TABLE 2______________________________________Catalyst ImmersionEx-am-           HBr               Con-   Yield ofple  Reducing Concentration                     Time  version                                  S-BTC saltNo.  agent    (%)         (min) (mol %)                                  (mol %)______________________________________3    glycerin 0.809       30    96.1   56.34    glycerin 0.510       30    99.5   58.9______________________________________
EXAMPLE 5

The procedures of Example 1 were repeated except that glycerin used as a reducing agent was replaced by 9.83 g (307.2 mmol) of methanol. The results are shown in Table 3.

COMPARATIVE EXAMPLE 2

The procedure of Example 5 were repeated except that no catalyst immersion was effected. The results are shown in Table 3.

                                  TABLE 3__________________________________________________________________________Catalyst Immersion       HCl                Yield ofExample Reducing       Concentration               Time                   Conversion                          S-BTC saltNo.   agent (%)     (min)                   (mol %)                          (mol %)__________________________________________________________________________5     methanol       0.365   30  100    48Compara-tiveExample 2 methanol       --      --  99.5   44__________________________________________________________________________
EXAMPLE 6 Immersion of Pd Catalyst in HCl

A Pyrex beaker (volume, 1,000 ml) was charged with 5% palladium on carbon containing 51.2 wt % water (product of Japan Engelhardt Co., Ltd.) in an amount of 18.7 g (456 mg, 4.29 mmol as Pd) and 400 ml of 0.365 wt % HCl. The mixture was stirred for 30 minutes with a magnetic stirrer and thereafter adjusted to a pH of 11 with 25% aqueous sodium hydroxide. Following 10-minute stirring, the mixture was filtered through filter paper No. 5C (Toyo Roshi Kaisha, Ltd.) to obtain a HCl immersed palladium catalyst on carbon and dried at 80 C. for 15 hours.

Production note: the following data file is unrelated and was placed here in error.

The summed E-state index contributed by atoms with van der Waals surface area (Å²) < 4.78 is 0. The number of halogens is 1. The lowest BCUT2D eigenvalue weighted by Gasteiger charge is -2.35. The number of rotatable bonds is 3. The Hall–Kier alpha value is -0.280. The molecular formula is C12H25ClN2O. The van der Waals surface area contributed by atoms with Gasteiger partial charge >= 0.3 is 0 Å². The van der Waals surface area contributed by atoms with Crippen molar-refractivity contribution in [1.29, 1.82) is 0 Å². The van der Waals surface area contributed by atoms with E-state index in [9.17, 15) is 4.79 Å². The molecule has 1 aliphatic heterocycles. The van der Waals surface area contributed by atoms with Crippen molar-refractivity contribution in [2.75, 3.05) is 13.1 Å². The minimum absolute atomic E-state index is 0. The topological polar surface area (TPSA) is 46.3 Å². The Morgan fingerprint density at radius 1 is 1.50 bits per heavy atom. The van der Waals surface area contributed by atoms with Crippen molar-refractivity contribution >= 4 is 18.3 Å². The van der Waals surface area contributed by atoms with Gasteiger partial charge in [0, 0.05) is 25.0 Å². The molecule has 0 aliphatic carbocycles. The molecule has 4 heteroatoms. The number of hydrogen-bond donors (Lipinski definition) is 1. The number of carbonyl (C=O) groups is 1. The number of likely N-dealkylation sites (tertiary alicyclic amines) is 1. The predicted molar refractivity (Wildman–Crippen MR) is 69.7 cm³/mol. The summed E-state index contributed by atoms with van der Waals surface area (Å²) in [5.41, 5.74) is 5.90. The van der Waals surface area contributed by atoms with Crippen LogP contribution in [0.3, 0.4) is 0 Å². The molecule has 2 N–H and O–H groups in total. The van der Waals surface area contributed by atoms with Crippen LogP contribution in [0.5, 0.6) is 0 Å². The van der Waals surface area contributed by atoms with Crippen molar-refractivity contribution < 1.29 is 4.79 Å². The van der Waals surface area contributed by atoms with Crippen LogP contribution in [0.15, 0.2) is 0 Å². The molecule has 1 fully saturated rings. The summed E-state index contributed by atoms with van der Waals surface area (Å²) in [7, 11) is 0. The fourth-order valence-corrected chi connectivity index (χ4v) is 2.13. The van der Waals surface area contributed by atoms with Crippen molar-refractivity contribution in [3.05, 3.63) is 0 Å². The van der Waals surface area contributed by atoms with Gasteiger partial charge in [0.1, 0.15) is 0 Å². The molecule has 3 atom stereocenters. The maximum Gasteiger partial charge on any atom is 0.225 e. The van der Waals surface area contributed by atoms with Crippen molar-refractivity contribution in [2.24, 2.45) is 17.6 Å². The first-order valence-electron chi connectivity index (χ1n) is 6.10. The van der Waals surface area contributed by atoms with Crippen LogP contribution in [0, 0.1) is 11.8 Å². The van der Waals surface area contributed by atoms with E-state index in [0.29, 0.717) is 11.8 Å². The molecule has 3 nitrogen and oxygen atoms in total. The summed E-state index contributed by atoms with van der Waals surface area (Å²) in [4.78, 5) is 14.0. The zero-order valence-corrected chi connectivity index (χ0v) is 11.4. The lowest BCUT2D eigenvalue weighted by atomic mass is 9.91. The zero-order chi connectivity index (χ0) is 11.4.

Dehalogeno-dimerization Reaction

A Pyrex conical flask having a volume of 200 ml was charged with 32 g of crude monosodium 4-chlorophthalate, then with 100 ml of demineralized water and 7 g of sodium hydroxide. The mixture was stirred with a magnetic stirrer to make a solution. Into the solution, 0.4 g of activated carbon was charged and the mixture was stirred for an additional 3 hours. Thereafter, the mixture was filtered through a membrane filter (Toyo Roshi Kaisha, Ltd.), thereby obtaining an aqueous solution of the activated carbon treated crude sodium 4-chlorophthalate. During the filtration, 20 ml of demineralized water was used for washing under shaking. The aqueous solution of the crude sodium 4-chlorophthalate contained 76.60 mmol of sodium 4-chlorophthalate, 16.17 mmol of sodium 3-chlorophthalate, 5.18 mmol of sodium 4,5-dichlorophthalate, 4.06 mmol of sodium 3,4-dichlorophthalate, and 30.21 mmol of sodium phthalate.

A stainless steel autoclave of SUS-316 (volume, 300 ml) equipped with an induction stirrer was charged with all of the aqueous solution of the activated carbon treated crude sodium 4-chlorophthalate. Subsequently, the autoclave was charged with the HCl-immersed 5% palladium on carbon in an amount of 1.2 g (0.56 mmol as Pd), 28.5 g of sodium hydroxide and 30 ml of demineralized water. The mixture was heated up to 120 C. with stirring in a carbon monoxide atmosphere and thereafter the pressure in the system was raised to 1.5 kg/cm2 G with carbon monoxide. The intended reactions were carried out for 3.5 hours with a constant pressure by replenishing carbon monoxide. Thereafter, the reaction temperature was lowered and the palladium on carbon was separated by filtration. The resulting reaction solution was analyzed by liquid chromatography to determine the yield of S-BTC salt. The results are shown in Table 4.

COMPARATIVE EXAMPLE 3

The procedures of Example 6 were repeated except that no catalyst immersion was conducted. The results are shown in Table 4.